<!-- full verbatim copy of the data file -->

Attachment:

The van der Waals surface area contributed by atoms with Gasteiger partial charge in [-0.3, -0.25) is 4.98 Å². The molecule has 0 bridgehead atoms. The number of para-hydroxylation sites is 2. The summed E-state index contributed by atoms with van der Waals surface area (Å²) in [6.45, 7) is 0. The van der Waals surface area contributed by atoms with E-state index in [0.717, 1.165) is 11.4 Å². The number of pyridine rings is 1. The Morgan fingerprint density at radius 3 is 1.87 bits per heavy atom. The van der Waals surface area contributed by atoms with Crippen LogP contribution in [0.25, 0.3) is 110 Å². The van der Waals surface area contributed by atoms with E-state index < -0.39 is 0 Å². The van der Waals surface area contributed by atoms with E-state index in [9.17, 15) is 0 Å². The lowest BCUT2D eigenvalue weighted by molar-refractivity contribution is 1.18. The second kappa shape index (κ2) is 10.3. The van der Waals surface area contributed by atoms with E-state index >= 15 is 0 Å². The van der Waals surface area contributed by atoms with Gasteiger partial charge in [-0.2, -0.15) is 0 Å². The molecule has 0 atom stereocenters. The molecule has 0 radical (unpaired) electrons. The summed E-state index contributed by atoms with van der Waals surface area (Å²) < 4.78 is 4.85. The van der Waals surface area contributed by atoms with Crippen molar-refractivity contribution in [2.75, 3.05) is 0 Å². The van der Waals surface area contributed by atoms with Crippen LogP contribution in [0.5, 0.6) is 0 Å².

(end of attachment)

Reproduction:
The van der Waals surface area contributed by atoms with Gasteiger partial charge in [-0.3, -0.25) is 4.98 Å². The molecule has 0 bridgehead atoms. The number of para-hydroxylation sites is 2. The summed E-state index contributed by atoms with van der Waals surface area (Å²) in [6.45, 7) is 0. The van der Waals surface area contributed by atoms with E-state index in [0.717, 1.165) is 11.4 Å². The number of pyridine rings is 1. The Morgan fingerprint density at radius 3 is 1.87 bits per heavy atom. The van der Waals surface area contributed by atoms with Crippen LogP contribution in [0.25, 0.3) is 110 Å². The van der Waals surface area contributed by atoms with E-state index < -0.39 is 0 Å². The van der Waals surface area contributed by atoms with E-state index in [9.17, 15) is 0 Å². The lowest BCUT2D eigenvalue weighted by molar-refractivity contribution is 1.18. The second kappa shape index (κ2) is 10.3. The van der Waals surface area contributed by atoms with E-state index >= 15 is 0 Å². The van der Waals surface area contributed by atoms with Gasteiger partial charge in [-0.2, -0.15) is 0 Å². The molecule has 0 atom stereocenters. The molecule has 0 radical (unpaired) electrons. The summed E-state index contributed by atoms with van der Waals surface area (Å²) < 4.78 is 4.85. The van der Waals surface area contributed by atoms with Crippen molar-refractivity contribution in [2.75, 3.05) is 0 Å². The van der Waals surface area contributed by atoms with Crippen LogP contribution in [0.5, 0.6) is 0 Å².